The World Health Organization just declared the novel coronavirus a pandemic.
In the past few weeks, we’ve seen schools closed, events canceled, transportation services halted and stores emptied of sanitation products. These disruptions are not caused by the outbreak itself but rather people’s response to the outbreak -- a public panic or "mass hysteria."
"When our wellbeing is endangered, we are easily influenced by behaviors of others who face similar endangerment," Dr. Shinwoo Kang, a psychiatrist in New York City, told ABC News. "Although technological and social advances have allowed people to be better prepared, it has also created as much anxiety, amplified by incorrect statements or egregious opinions."
When panic is present, people tend to become doubtful, fearful, pessimistic. Panicked people subconsciously make reactionary decisions to avert risk without stopping to think about the consequences of their actions. We have witnessed this first hand -- residents stocking up on hand sanitizer, toilet paper and bleach in bulk, or hoarding face masks needed by hospitals for medical personnel -- despite repeated announcements from health agencies not to do so.
The massive stock market volatility of the last few weeks, including the worst week since the 2008 financial crisis, is another example.
A study from Oxford University published in the journal Nature Neuroscience helps explain what panic does to the human brain. Researchers found that when panic and anxiety are present, these stimuli create a glitch in the brain’s higher-order decision-making center. More simply said, anxiety and panic can cloud our judgment.
Individuals under high stress may struggle to gauge environmental cues that could help them avoid worse outcomes, according to the Oxford researchers.
Additionally, neuroscientists at the University of Pittsburgh have found that anxiety and panic disrupt neurons in the prefrontal cortex -- the area of the brain responsible for decision making -- and that can affect long-term planning, understanding rules, calculating the consequences of various risks and rewards, regulating emotions and problem solving.
"Panic leads your brain to think with emotion rather than intellectual higher processes of your brain," said Mona Degan, a primary care physician in Los Angeles. "This can lead to irrational decisions, especially if we are part of a large group of people trying to do the same thing, such as stocking up on household supplies, which leads to unnecessary shortages."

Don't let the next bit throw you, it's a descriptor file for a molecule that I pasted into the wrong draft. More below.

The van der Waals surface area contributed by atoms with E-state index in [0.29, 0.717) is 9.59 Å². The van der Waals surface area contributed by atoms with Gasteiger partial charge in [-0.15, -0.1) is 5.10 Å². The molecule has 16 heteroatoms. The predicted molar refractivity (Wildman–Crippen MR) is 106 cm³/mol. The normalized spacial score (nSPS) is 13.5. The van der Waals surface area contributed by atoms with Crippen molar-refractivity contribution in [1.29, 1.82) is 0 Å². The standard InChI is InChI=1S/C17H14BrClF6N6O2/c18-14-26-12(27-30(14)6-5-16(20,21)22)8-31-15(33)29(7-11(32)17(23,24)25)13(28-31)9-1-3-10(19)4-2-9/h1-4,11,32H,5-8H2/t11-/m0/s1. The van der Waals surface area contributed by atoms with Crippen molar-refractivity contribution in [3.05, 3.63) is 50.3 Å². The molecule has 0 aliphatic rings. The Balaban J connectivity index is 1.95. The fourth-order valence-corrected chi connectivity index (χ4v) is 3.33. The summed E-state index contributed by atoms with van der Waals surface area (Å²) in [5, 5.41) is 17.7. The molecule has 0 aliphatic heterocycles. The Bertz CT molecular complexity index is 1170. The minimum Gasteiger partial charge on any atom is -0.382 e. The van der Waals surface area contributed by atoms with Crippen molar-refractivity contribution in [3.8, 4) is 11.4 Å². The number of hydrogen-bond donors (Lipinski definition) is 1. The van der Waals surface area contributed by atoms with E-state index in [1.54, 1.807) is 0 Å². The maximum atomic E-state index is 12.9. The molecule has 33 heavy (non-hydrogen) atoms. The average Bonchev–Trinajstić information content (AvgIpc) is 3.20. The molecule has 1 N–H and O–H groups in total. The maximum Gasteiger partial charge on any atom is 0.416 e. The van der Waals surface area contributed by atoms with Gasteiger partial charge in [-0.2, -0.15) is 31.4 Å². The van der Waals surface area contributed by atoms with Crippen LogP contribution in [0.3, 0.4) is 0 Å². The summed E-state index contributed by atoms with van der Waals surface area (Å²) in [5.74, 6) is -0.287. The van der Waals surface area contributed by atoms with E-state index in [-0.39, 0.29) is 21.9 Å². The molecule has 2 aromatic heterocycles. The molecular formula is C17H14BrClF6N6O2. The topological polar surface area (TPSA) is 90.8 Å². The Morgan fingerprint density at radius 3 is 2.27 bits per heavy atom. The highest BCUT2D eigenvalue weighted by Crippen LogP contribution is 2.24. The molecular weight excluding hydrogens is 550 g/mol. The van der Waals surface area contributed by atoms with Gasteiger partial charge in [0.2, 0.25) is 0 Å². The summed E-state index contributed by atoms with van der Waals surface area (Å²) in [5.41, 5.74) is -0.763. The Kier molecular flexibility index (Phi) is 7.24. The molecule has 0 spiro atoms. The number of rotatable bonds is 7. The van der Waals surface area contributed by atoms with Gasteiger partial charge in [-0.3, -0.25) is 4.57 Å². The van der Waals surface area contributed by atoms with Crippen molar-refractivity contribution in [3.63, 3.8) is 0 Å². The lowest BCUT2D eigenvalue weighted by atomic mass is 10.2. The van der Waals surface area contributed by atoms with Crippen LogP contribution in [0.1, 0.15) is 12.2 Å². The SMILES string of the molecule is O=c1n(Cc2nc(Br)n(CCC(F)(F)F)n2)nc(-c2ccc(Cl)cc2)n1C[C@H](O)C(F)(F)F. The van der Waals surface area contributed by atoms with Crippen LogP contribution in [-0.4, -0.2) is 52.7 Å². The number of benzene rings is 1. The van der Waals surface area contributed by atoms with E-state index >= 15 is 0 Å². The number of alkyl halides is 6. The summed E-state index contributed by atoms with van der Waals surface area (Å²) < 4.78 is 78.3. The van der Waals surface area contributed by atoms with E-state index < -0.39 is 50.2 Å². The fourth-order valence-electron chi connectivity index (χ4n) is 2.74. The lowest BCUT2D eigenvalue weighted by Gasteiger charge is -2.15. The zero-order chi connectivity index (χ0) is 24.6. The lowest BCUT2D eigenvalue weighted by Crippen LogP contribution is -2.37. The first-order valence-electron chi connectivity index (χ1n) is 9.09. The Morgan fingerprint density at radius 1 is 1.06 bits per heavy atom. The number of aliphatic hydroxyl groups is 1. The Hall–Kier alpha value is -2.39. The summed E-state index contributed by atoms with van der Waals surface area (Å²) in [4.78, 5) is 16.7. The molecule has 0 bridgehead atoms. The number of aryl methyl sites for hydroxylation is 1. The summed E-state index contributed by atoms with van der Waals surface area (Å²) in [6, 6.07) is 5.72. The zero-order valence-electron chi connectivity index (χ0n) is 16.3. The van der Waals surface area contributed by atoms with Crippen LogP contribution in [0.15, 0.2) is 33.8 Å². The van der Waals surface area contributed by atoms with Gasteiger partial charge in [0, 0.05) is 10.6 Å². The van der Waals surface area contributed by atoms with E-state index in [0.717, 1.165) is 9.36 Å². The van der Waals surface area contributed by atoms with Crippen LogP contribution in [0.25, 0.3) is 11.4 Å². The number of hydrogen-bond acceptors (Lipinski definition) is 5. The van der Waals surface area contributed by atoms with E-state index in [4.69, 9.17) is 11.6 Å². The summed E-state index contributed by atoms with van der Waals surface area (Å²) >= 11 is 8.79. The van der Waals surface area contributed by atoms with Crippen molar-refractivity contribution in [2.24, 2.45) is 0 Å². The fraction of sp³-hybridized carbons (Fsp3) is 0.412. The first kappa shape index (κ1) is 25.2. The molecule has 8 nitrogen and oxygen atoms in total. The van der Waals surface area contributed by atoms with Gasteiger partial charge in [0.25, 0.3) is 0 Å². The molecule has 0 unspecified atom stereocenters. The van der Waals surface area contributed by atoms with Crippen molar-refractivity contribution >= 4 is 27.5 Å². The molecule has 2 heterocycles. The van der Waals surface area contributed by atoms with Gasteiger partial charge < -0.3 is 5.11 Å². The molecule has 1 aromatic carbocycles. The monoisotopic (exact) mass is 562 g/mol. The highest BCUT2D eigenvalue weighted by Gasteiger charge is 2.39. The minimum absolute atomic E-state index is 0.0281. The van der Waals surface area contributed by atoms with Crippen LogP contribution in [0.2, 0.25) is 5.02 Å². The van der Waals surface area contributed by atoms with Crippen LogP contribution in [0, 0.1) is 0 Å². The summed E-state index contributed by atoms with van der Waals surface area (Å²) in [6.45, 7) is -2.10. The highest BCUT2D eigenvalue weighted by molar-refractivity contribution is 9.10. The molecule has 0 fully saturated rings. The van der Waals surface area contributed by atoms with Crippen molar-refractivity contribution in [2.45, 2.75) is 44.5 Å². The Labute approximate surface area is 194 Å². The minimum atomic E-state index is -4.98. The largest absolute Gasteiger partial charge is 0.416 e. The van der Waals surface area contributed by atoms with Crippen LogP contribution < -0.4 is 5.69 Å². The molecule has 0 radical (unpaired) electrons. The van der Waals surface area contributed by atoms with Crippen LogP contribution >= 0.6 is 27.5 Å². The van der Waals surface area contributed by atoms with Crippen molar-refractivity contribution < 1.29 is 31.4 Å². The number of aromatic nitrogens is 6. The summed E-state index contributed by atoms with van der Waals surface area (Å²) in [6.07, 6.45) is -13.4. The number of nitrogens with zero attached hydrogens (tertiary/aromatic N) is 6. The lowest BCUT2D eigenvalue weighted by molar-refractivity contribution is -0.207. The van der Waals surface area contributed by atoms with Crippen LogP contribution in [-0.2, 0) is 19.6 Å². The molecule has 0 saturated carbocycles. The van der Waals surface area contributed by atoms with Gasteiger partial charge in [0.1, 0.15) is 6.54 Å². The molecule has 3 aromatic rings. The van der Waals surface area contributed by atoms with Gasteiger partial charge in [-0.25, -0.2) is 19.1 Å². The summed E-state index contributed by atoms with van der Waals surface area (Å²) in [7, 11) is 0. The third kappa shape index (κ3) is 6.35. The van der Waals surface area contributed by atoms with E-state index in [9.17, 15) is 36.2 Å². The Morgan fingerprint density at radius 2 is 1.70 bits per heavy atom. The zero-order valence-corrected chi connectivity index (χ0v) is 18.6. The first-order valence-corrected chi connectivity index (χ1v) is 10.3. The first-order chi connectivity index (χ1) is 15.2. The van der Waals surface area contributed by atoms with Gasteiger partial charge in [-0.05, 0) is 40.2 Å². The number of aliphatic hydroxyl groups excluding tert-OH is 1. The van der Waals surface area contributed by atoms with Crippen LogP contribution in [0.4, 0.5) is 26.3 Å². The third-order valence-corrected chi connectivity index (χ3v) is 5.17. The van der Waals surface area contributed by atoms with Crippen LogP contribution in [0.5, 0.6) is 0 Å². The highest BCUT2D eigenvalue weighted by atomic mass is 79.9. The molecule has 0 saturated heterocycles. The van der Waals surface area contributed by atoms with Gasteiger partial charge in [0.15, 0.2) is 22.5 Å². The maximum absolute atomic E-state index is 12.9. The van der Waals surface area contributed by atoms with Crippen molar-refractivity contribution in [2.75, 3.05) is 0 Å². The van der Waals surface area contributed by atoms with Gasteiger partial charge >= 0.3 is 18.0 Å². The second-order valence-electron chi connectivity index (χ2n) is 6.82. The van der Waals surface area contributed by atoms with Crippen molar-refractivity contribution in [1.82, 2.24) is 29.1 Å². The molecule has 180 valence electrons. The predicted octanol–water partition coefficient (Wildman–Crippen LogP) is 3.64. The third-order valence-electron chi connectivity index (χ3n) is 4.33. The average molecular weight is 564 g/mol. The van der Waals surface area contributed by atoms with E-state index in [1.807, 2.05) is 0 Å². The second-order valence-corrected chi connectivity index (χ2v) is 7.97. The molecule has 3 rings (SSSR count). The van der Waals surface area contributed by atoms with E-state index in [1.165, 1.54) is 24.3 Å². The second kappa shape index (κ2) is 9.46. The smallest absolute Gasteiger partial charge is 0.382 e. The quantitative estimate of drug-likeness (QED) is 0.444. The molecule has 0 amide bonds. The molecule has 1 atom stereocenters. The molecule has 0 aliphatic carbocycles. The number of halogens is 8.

Panic prevention should be a crucial goal of emergency management, because panic is contagious and destructive.
Outbreaks from recent history have evoked similar responses, including Severe Acute Respiratory Syndrome (SARS) in 2002 and Middle East Respiratory Syndrome (MERS) in 2012.
So why does mass hysteria impede more appropriate responses to containment?
"Anxiety triggers our bodies to go into flight-or-fight mode, a natural human response to danger, which in turn secretes cortisol," a stress hormone, Degan explained. When activated, stress hormones can hinder a person's immune system.
Excess anxiety also can affect other hormones, including adrenaline, said Dr. Alexander Sanchez, a psychiatrist in New York City.
"This imbalance of hormones can lead to the areas [of the brain] responsible for making responsible decisions, like the prefrontal cortex, to lose function," Sanchez added. "People lose sense of proportion and start to imagine the worst possible scenario, even if it is unlikely."
It also can lead to xenophobia and discrimination, even though, as Degan reminded us, "This virus does not infect people based off race -- anyone is susceptible."
"It is important to keep calm and act logically in the face of a potential crisis. Take a moment to take a deep breath," Sanchez said. "Read the recommendations from a trustworthy news source, develop a rational plan and then try not to dwell on all the possibilities.
"What you should do instead is all of the things that we know help people to relax in general: Get good sleep, eat well and exercise if you are healthy enough."
Yalda Safai M.D., M.P.H., is a psychiatry resident in New York City and a contributor to the ABC News Medical Unit.